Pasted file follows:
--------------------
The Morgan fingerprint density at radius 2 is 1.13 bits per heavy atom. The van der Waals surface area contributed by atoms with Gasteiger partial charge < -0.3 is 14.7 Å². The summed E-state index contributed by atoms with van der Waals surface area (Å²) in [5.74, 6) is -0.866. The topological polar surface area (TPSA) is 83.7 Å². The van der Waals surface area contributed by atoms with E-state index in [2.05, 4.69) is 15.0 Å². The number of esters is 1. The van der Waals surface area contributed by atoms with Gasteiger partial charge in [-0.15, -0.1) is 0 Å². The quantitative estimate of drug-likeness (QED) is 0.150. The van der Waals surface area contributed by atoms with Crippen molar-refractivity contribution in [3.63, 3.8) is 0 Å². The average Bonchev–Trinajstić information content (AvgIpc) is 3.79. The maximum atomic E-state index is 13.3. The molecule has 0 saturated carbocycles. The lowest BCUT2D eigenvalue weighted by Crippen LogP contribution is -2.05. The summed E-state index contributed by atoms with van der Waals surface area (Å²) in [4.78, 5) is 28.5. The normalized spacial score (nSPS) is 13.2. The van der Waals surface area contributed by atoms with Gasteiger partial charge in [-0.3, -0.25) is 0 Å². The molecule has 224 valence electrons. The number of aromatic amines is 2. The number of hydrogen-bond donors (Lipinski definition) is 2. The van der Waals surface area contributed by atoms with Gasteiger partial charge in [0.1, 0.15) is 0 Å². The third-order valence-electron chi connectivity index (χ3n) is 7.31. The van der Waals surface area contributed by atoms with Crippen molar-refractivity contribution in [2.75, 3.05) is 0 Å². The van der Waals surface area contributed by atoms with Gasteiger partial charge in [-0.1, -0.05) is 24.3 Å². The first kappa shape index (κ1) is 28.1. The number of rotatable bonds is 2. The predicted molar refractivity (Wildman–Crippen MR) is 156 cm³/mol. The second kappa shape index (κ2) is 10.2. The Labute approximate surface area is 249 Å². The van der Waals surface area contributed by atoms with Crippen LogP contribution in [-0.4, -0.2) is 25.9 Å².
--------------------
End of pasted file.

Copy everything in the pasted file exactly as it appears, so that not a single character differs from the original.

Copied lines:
The Morgan fingerprint density at radius 2 is 1.13 bits per heavy atom. The van der Waals surface area contributed by atoms with Gasteiger partial charge < -0.3 is 14.7 Å². The summed E-state index contributed by atoms with van der Waals surface area (Å²) in [5.74, 6) is -0.866. The topological polar surface area (TPSA) is 83.7 Å². The van der Waals surface area contributed by atoms with E-state index in [2.05, 4.69) is 15.0 Å². The number of esters is 1. The van der Waals surface area contributed by atoms with Gasteiger partial charge in [-0.15, -0.1) is 0 Å². The quantitative estimate of drug-likeness (QED) is 0.150. The van der Waals surface area contributed by atoms with Crippen molar-refractivity contribution in [3.63, 3.8) is 0 Å². The average Bonchev–Trinajstić information content (AvgIpc) is 3.79. The maximum atomic E-state index is 13.3. The molecule has 0 saturated carbocycles. The lowest BCUT2D eigenvalue weighted by Crippen LogP contribution is -2.05. The summed E-state index contributed by atoms with van der Waals surface area (Å²) in [4.78, 5) is 28.5. The normalized spacial score (nSPS) is 13.2. The van der Waals surface area contributed by atoms with Gasteiger partial charge in [-0.3, -0.25) is 0 Å². The molecule has 224 valence electrons. The number of aromatic amines is 2. The number of hydrogen-bond donors (Lipinski definition) is 2. The van der Waals surface area contributed by atoms with Gasteiger partial charge in [0.1, 0.15) is 0 Å². The third-order valence-electron chi connectivity index (χ3n) is 7.31. The van der Waals surface area contributed by atoms with Crippen molar-refractivity contribution in [2.75, 3.05) is 0 Å². The van der Waals surface area contributed by atoms with Gasteiger partial charge in [-0.1, -0.05) is 24.3 Å². The first kappa shape index (κ1) is 28.1. The number of rotatable bonds is 2. The predicted molar refractivity (Wildman–Crippen MR) is 156 cm³/mol. The second kappa shape index (κ2) is 10.2. The Labute approximate surface area is 249 Å². The van der Waals surface area contributed by atoms with Crippen LogP contribution in [-0.4, -0.2) is 25.9 Å².